"pwd": "xxx",
		"grp": 0,
		"op": 3,
		"ack": false,
		"argv": [
		    {"type": 1, "val": 5}

The number of parameters of the “argv” field can vary according to the type of opcode. In the following table are reported the supported opcode and the parameters needed:

Opcode Command Description Answer
0 Network scan Scan request from. Any device on the network must answer announcing it’s features JSON string with the parameters of the device...
1 IOPut(int pin, int value) Set, clears or toggles a specific pin of Flyport module -
2 IOInit (int pin, int value) Initializes a specific pin with a function specified by value. -
3 IOGet (int pin) Reads the status of the specified pin. Value of the requested pin
4 IOButtonState (int pin) Performs a check on a “press” or “release” event on a specific pin used as pushbutton. Value of the pressure
5 ADCInit() Initializes the ADC module -
6 ADCVal(int channel) Reads the value from the specific analog channel The value of the channel
7 UARTInit(int port, long int baud) Initializes the specific port with the value baud -
8 UARTOn(int port) Activates the specific UART port -
9 UARTOff(int port) Turns off the specific UART port -
10 UARTFlush(int port) Flushes the buffer of the specified UART port -
11 UARTBufferSize (int port) Reads the number of characters in the RX buffer of the specified port The number of chars in the RX Buffer
12 UARTRead(in tport, int n') Reads n characters from the specified UART port The number of characters successfully read
13 UARTWriteCh (int port, char ch) Writes the character ch on the specified UART port -
15 PWMInit (BYTE pwm, float freq, float duty) Initializes the specified PWM module pwm with the desired frequency freq and duty cycle duty -
16 PWMOn (BYTE n, BYTE pwm) Activates the desired pwm on the pin n -
17 PWMDuty (float duty, BYTE pwm) Sets the duty cycle duty of the desired pwm -
18 PWMOff (BYTE pwm) Turns off the specified pwm -

Flyport module will return an answer only in the cases specified in the table. In the other cases, to get an acknowledge of the command, the field “ack” of the JSON string must be set to true.

The types of the parameters are coded according to the following rules:

Type Code
int 1
float 2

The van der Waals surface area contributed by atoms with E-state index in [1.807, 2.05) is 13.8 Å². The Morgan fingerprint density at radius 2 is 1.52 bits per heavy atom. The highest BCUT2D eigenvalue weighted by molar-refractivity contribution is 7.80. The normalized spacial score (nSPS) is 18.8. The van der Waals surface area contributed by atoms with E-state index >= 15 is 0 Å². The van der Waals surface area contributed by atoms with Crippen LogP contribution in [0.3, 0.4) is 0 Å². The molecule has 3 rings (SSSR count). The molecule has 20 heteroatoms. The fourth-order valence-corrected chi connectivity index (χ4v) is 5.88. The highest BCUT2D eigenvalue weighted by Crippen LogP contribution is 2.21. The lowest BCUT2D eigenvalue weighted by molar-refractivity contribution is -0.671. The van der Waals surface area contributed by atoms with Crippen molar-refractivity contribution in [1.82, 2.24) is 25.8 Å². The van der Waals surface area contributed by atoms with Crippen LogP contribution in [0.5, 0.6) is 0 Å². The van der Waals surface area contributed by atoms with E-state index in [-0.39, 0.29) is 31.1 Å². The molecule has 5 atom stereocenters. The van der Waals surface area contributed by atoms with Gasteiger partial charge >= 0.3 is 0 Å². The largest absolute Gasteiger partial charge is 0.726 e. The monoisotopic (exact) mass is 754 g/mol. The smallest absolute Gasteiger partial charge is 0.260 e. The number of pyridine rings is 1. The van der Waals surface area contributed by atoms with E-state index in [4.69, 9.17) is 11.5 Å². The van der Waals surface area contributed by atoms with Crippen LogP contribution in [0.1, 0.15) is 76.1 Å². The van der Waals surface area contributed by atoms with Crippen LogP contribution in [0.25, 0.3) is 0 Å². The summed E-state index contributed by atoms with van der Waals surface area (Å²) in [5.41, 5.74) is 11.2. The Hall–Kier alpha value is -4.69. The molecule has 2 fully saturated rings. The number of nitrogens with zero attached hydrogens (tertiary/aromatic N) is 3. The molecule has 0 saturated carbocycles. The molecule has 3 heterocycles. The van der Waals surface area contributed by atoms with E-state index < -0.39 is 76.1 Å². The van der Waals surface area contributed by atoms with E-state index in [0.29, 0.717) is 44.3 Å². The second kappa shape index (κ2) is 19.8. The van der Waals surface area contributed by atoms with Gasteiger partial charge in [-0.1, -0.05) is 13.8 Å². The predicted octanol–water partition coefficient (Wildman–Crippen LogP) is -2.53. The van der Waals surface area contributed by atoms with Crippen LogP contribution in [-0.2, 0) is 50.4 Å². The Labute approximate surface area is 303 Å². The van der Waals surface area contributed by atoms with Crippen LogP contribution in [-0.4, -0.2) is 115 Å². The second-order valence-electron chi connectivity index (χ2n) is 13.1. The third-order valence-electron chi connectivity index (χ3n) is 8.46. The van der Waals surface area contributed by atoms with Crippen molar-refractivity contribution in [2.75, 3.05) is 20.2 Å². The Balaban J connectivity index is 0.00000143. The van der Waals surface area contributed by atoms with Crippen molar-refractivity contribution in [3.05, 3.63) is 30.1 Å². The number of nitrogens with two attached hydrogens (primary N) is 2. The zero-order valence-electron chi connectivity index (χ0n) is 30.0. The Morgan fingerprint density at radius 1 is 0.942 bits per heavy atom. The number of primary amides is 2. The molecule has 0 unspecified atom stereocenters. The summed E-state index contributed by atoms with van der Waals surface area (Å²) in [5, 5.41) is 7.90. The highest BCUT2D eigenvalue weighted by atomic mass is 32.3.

double 3
char 4
long int 5
string 6

Taking a look at the last two tables it’s possible to decode the previously presented sample message. The opcode 3 means the command IOGet, while the parameter type 1 means int and the value 5 is the number of the pin. The previous JSON message is a command to read the state of the pin number 5 for the device with the MAC address 00:11:22:33:44:55, sent by the device with MAC address aa:bb:cc:dd:ee:ff.

Status messages

The status messages can be sent by a device following a specific request, or due to a Flyport Module internal event. The fields sent with a status message are:

  • device (dev): MAC address of the device who sent the message (in this case the Flyport);
  • receiver (rec): MAC address of the device of the receiver who should be interested (should be a specific device or a broadcast message);
  • type: the number representing the type of the status message. Following is a table of possible values:
Value Type of message Description
0 Event report It is sent when a particular event is fulfilled, for example at device startup
1 Command reply It is sent as a reply of a specific command, like a pin status request
2 Acnowledge It informs that the message was received well by the device

NOTE: In the release 0.1 it is provided only type 1, and for type 0 only the announce message;

  • timestamp: it is the timestamp of message that caused the reply;
  • subtype: its meaning changes with the value of the type parameter. Following is a table of possible values:
Type Subtype functionality
0 Report of what type of event caused the status message
1 Opcode of the message that caused this message
2 Not used yet

NOTE: In the release 0.1 it is provided only type 1, and for type 0 only the announce message;

Also in this case it is shown an example of status message:

		"sdr": "aa:bb:cc:dd:ee:ff",
		"rcv": "aa:bb:cc:dd:ee:ff",
		"time": "UTC in millis",
		"type": 1, // type of the status message
		"subt": 1, // message subtype
		"argv": [
		    {type: type of the parameter,val: value of the parameter},